Skip to content or view screen version

A revolt to live: post-structuralist anarchist resistance against the G8

Repost | 13.08.2007 14:27 | G8 Germany 2007 | Analysis | Globalisation | Social Struggles

Article republished from Anarchist Studies about the politics and cultures of protest at Gleneagles G8 summit.

A revolt to live: post-structuralist anarchist resistance against the G8.(Group of Eight )

Publication: Anarchist Studies

Publication Date: 09/22/2006

Author: Farrer, Linden

COPYRIGHT 2006 Lawrence & Wishart Ltd.


In the summer of 2005 the Group of Eight most industrialised nations (G8) held their annual summit, this time at the luxurious Gleneagles Hotel in Scotland. Despite a concerted public relations offensive aimed at persuading people that the Summit was about helping the poorest in the world, this meeting was met by resistance from a broad range of protesters, just as previous meetings had been for almost a decade. This paper argues that an ethnographic approach offers a suitable means for understanding a movement (or 'movement of movements') that is often perceived in network terms. It then gives an ethnographic overview of how activists at a set of convergence (meeting) spaces organised themselves, and what their motivations were for being there. It ends by arguing that the anti-globalisation movement has two broad divides, with one side being well connected to the state and political parties, and the other being socially experimental in terms of its culture, and characterisable as a form of post-structuralist anarchism.


1.1 Overview

Anthropology from its inception attempted to understand cultures from the perspective of the 'native', and generally carried out its work to uncover the cultures and social systems of 'exotic and distant peoples'. Yet a plurality of developments going under the title 'globalisation' have increasingly put a strain on anthropological theory that sometimes lapsed into treating cultures as bounded, unchanging and pristine. Whereas in the past, the native might have been considered as 'settled persons whose lives could be conceptualized in terms of cultural wholes of shared values and meaning, unfolding within a closely linked web of integrated social relations' (Olwig, 1997:18), anthropologists now argue that the notion of the native is 'anthropological imagination' (Appadurai, 1988:39) and that the entire world should be viewed as one global space in a state of flow (Gupta and Ferguson, 1992).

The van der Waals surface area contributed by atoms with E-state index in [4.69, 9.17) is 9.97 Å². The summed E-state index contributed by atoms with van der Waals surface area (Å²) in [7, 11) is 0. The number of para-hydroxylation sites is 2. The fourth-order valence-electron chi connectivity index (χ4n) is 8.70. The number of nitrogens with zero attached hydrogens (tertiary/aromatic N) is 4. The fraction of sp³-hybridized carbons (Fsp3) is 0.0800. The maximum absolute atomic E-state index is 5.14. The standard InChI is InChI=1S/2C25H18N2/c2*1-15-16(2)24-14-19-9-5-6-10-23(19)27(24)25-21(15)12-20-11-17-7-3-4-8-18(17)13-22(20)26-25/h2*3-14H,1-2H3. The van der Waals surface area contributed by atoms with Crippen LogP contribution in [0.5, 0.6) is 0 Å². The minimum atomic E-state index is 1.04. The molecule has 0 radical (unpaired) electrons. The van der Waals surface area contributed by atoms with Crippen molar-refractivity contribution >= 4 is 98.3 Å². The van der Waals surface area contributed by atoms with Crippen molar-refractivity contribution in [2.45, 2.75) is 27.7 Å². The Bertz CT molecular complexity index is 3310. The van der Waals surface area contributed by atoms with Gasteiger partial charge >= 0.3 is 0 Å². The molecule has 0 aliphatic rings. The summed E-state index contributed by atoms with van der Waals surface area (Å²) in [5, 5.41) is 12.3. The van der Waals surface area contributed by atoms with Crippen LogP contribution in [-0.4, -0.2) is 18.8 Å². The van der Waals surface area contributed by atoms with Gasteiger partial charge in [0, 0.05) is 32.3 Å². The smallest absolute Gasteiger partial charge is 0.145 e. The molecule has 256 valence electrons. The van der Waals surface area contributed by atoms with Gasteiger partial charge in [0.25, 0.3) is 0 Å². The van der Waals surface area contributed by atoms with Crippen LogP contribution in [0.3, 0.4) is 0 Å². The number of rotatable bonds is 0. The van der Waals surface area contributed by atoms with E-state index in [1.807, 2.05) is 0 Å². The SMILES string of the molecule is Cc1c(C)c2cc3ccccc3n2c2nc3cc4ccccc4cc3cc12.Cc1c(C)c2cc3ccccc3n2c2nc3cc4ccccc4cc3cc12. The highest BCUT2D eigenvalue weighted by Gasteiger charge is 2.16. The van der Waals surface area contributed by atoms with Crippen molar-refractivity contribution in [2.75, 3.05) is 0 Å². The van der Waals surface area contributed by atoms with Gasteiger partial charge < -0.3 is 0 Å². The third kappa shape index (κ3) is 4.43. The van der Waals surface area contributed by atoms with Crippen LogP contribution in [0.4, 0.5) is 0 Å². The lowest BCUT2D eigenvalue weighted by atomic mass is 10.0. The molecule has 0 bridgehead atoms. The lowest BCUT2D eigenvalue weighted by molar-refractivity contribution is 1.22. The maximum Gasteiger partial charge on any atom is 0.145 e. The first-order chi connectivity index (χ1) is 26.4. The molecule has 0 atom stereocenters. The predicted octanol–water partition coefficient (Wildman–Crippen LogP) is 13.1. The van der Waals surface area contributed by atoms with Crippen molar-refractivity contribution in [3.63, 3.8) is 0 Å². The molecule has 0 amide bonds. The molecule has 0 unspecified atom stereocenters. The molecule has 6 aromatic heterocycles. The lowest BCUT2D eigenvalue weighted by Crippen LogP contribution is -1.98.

Two issues have been raised by the increasingly apparent processes of globalisation. Firstly, the development of theory that seeks new perspectives from which to view these processes and examination of what the plurality of seemingly valid perspectives might actually reveal. Secondly, in response to the difficulties posed by theory that increasingly gives emphasis to the transient, interconnectedness and complexity of social life, a search for methodologies suited to such emphases. These issues are at their most salient when conducting research on cultures that appear ungrounded and unbounded, and it is to one such movement (or movements)--the so-called anti-globalisation movement--on which this study concentrates.

1.2 Globalisation and Social Movement Theory

It is possible that the anthropological coming-to-terms with processes of change and the permeability of 'bounded' social and cultural entities may have occurred as part of the natural development within the discipline. (1) Yet it has undoubtedly been catalysed by processes such as the deregulation of capital movements, the development of new means of transport, new and increased patterns of migration, and the rapid development of information communication technologies (ICT). Whilst these processes are by no means new, they are marked by an 'intensification of world-wide social relations that link distinct localities in such a way that local happenings are shaped by events occurring many miles away and vice versa' (Giddens 1990:64, quoted by Cheater, 1995:124), and 'have made us aware of the fact that the principle dynamics of culture and economy have been significantly altered by unprecedented global processes' (Escobar, 2001:141). Despite this, there are no single features that are the most striking about globalisation: what may be striking to a person in one part of the world or to one set of social circumstances may not even be applicable to another somewhere else.